Once you choose a general group and then one preset within the group you can work with the “parameters” area to make infinite variations on the effect. Here’s a sample of the many ways you can change the “base” effect.

The package is not meant to serve as a be-all and end-all of digital special effects, but there are surely enough here to get your creative juices flowing. You begin by toggling through the main categories (Film Lab, HFX Diffusion, HFX Grads/Tints, Image, Lens, Light and Special Effects) and get variations on the themes offered. Once you cruise the Presets and choose one open the Parameters interface and play with the sliders to create (and if you wish save) your own filter construct. The image in the main workspace changes in real time as you make your choices so you can put on the brakes or keep  moving along as you wish. Once you are done you can save the image as a TIFF (recommended) or JPEG. There is no “pass along” to Photoshop or other programs (like an “Edit in…” option) so save it to a folder and then work on it from there if more processing is required. The image is flattened so you will not have Layers of effects that you can work on later.

Fans of infrared black and white will find numerous variations on the theme in this program. Here’s a preset that fit this sculpture in Bamberg, Germany quite nicely.

While you might have image processing “filter” programs that are more elegant in terms of interface (and probably considerably more pricey), I think you’ll find the package put together by Tiffen will give you a good taste of just what you can do with an image. It is not for advanced users but aimed at those who want to play with images without too much fuss. There are some sticky moments that you will be able to work through or that will be fixed as the release gets going (we got a pre-release copy), such as a freeze that seemed to occur when I tried to rotate a Raw image file inside the program.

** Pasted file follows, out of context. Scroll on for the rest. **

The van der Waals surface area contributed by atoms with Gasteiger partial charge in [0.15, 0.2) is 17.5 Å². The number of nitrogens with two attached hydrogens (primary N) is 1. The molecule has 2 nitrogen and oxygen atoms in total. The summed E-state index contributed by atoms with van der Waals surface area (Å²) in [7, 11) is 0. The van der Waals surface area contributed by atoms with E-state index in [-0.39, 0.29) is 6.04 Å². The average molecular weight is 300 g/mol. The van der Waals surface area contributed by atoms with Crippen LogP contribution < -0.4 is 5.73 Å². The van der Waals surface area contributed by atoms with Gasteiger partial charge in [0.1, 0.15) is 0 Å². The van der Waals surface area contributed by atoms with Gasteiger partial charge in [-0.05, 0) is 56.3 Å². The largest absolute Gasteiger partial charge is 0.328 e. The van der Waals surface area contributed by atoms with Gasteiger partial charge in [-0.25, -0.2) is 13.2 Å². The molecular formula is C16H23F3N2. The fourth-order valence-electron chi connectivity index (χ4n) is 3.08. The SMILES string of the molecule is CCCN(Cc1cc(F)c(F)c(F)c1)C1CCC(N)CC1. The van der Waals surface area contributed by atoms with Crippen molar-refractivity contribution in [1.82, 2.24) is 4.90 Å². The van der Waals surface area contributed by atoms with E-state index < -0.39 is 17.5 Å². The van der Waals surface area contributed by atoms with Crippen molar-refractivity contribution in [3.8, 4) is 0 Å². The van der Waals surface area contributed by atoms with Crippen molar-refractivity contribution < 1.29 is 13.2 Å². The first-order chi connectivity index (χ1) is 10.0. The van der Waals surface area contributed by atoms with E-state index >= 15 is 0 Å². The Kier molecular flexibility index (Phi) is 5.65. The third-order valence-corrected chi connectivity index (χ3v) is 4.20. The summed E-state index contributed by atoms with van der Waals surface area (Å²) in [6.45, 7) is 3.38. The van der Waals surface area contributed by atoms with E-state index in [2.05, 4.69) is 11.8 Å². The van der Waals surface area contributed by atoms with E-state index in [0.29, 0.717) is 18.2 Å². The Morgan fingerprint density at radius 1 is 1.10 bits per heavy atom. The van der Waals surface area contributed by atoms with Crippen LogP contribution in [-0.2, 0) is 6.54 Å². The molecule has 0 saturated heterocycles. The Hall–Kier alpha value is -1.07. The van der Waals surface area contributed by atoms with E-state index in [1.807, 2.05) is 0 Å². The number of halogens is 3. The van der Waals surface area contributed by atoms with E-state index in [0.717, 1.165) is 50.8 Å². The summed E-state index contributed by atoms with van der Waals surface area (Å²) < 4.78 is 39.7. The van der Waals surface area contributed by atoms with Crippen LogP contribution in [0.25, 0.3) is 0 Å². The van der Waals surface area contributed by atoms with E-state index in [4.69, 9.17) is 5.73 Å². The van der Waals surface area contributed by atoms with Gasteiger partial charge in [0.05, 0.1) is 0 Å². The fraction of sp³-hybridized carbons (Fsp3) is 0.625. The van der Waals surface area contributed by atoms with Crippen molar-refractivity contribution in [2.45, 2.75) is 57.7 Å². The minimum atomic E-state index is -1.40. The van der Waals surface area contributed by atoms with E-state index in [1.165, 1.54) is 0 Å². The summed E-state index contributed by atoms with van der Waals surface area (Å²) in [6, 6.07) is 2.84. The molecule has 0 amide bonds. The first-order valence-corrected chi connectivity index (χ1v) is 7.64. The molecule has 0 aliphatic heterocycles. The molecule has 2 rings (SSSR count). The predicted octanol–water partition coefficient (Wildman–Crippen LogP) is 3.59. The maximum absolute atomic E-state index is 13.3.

This reflection was quite overexposed to start, but working with the Tiffen Halo filter and adjusting parameters fixed it quite nicely, easily and quickly.

In fact, built into the program is the ability to upgrade to Dfx Creative Effects, the full palette of Tiffen’s  creative effects software packages. One interesting thing is that Tiffen is only offering the “sampler” as a boxed version through specialty retail dealers, which you can locate by going to their site (www.tiffen.com) and checking into the dealer locator. I put in my zip code and was able to find dealers within driving distance; I suppose you could go to the dealer web site and buy it there and save on some gas.

In all, Tiffen’s Dfx Essentials serves as a box of chocolates that gives a good sampling of just what you can do with a digital image.  The processing and selection are very straightforward and the results can be very pleasing in that you can take a step beyond the presets to get as many variations on the main themes as you desire. Experienced users will probably not be overwhelmed by the effects and variations, but beginners and those who want to work with an affordable set of delightful filters, will find it might just do the trick.